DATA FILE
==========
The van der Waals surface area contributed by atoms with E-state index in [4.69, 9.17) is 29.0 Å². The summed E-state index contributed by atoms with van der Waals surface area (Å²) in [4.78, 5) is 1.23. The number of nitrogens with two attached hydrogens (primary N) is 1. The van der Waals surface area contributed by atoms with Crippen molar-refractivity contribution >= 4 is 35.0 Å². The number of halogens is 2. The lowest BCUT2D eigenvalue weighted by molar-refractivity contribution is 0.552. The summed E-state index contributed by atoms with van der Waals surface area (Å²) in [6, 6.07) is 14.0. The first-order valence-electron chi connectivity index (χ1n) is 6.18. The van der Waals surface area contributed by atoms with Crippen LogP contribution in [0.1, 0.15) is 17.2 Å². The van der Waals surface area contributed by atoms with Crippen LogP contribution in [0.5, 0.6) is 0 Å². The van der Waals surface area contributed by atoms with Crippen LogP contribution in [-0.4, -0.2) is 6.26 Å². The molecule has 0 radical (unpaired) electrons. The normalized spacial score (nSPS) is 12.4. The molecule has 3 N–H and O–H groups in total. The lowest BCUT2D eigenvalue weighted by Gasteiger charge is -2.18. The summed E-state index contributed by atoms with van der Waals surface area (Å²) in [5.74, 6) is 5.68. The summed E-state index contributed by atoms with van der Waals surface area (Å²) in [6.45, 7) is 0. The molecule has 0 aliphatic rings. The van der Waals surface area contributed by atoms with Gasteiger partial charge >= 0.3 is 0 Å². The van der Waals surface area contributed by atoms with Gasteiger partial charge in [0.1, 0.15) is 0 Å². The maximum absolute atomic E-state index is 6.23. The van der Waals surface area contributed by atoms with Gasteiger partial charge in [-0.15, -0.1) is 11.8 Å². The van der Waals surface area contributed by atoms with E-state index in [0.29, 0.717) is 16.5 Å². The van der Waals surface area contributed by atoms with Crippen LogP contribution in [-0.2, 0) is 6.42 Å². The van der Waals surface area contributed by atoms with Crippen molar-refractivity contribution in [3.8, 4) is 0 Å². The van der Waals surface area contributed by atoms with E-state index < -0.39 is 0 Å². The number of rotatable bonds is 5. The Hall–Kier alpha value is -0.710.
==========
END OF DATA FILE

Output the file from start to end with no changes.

The van der Waals surface area contributed by atoms with E-state index in [4.69, 9.17) is 29.0 Å². The summed E-state index contributed by atoms with van der Waals surface area (Å²) in [4.78, 5) is 1.23. The number of nitrogens with two attached hydrogens (primary N) is 1. The van der Waals surface area contributed by atoms with Crippen molar-refractivity contribution >= 4 is 35.0 Å². The number of halogens is 2. The lowest BCUT2D eigenvalue weighted by molar-refractivity contribution is 0.552. The summed E-state index contributed by atoms with van der Waals surface area (Å²) in [6, 6.07) is 14.0. The first-order valence-electron chi connectivity index (χ1n) is 6.18. The van der Waals surface area contributed by atoms with Crippen LogP contribution in [0.1, 0.15) is 17.2 Å². The van der Waals surface area contributed by atoms with Crippen LogP contribution in [0.5, 0.6) is 0 Å². The van der Waals surface area contributed by atoms with Crippen LogP contribution in [-0.4, -0.2) is 6.26 Å². The molecule has 0 radical (unpaired) electrons. The normalized spacial score (nSPS) is 12.4. The molecule has 3 N–H and O–H groups in total. The lowest BCUT2D eigenvalue weighted by Gasteiger charge is -2.18. The summed E-state index contributed by atoms with van der Waals surface area (Å²) in [5.74, 6) is 5.68. The summed E-state index contributed by atoms with van der Waals surface area (Å²) in [6.45, 7) is 0. The molecule has 0 aliphatic rings. The van der Waals surface area contributed by atoms with Gasteiger partial charge >= 0.3 is 0 Å². The van der Waals surface area contributed by atoms with Gasteiger partial charge in [0.1, 0.15) is 0 Å². The maximum absolute atomic E-state index is 6.23. The van der Waals surface area contributed by atoms with Gasteiger partial charge in [-0.15, -0.1) is 11.8 Å². The van der Waals surface area contributed by atoms with E-state index in [0.29, 0.717) is 16.5 Å². The van der Waals surface area contributed by atoms with Crippen LogP contribution in [-0.2, 0) is 6.42 Å². The van der Waals surface area contributed by atoms with Crippen molar-refractivity contribution in [3.8, 4) is 0 Å². The van der Waals surface area contributed by atoms with E-state index < -0.39 is 0 Å². The number of rotatable bonds is 5. The Hall–Kier alpha value is -0.710.